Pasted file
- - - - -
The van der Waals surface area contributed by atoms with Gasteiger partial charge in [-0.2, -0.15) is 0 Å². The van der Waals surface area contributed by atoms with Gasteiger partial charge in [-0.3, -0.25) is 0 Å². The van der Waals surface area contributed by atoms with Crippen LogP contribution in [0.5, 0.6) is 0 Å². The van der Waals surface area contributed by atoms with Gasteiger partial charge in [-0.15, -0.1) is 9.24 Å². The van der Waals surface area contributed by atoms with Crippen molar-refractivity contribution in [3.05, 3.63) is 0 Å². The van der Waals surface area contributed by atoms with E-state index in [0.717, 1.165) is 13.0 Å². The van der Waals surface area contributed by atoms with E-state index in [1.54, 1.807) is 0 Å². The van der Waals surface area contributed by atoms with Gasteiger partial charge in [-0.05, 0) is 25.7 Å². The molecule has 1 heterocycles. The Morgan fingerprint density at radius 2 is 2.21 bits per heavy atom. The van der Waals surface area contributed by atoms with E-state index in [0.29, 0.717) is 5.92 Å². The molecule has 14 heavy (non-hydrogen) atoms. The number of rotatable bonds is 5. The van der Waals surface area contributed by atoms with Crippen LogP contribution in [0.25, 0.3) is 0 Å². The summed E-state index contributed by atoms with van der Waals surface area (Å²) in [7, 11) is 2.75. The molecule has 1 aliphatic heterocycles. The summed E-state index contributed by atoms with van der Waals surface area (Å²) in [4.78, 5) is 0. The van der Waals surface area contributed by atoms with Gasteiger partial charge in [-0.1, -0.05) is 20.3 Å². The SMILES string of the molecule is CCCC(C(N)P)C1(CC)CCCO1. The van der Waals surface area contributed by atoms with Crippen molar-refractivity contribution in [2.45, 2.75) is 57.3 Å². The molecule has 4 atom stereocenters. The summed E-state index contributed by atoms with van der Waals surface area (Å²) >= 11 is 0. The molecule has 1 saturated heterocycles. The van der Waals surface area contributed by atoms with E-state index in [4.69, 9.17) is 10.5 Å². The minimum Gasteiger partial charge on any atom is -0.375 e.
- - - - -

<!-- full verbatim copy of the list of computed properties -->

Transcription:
The van der Waals surface area contributed by atoms with Gasteiger partial charge in [-0.2, -0.15) is 0 Å². The van der Waals surface area contributed by atoms with Gasteiger partial charge in [-0.3, -0.25) is 0 Å². The van der Waals surface area contributed by atoms with Crippen LogP contribution in [0.5, 0.6) is 0 Å². The van der Waals surface area contributed by atoms with Gasteiger partial charge in [-0.15, -0.1) is 9.24 Å². The van der Waals surface area contributed by atoms with Crippen molar-refractivity contribution in [3.05, 3.63) is 0 Å². The van der Waals surface area contributed by atoms with E-state index in [0.717, 1.165) is 13.0 Å². The van der Waals surface area contributed by atoms with E-state index in [1.54, 1.807) is 0 Å². The van der Waals surface area contributed by atoms with Gasteiger partial charge in [-0.05, 0) is 25.7 Å². The molecule has 1 heterocycles. The Morgan fingerprint density at radius 2 is 2.21 bits per heavy atom. The van der Waals surface area contributed by atoms with E-state index in [0.29, 0.717) is 5.92 Å². The molecule has 14 heavy (non-hydrogen) atoms. The number of rotatable bonds is 5. The van der Waals surface area contributed by atoms with Crippen LogP contribution in [0.25, 0.3) is 0 Å². The summed E-state index contributed by atoms with van der Waals surface area (Å²) in [7, 11) is 2.75. The molecule has 1 aliphatic heterocycles. The summed E-state index contributed by atoms with van der Waals surface area (Å²) in [4.78, 5) is 0. The van der Waals surface area contributed by atoms with Gasteiger partial charge in [-0.1, -0.05) is 20.3 Å². The SMILES string of the molecule is CCCC(C(N)P)C1(CC)CCCO1. The van der Waals surface area contributed by atoms with Crippen molar-refractivity contribution in [2.45, 2.75) is 57.3 Å². The molecule has 4 atom stereocenters. The summed E-state index contributed by atoms with van der Waals surface area (Å²) >= 11 is 0. The molecule has 1 saturated heterocycles. The van der Waals surface area contributed by atoms with E-state index in [4.69, 9.17) is 10.5 Å². The minimum Gasteiger partial charge on any atom is -0.375 e.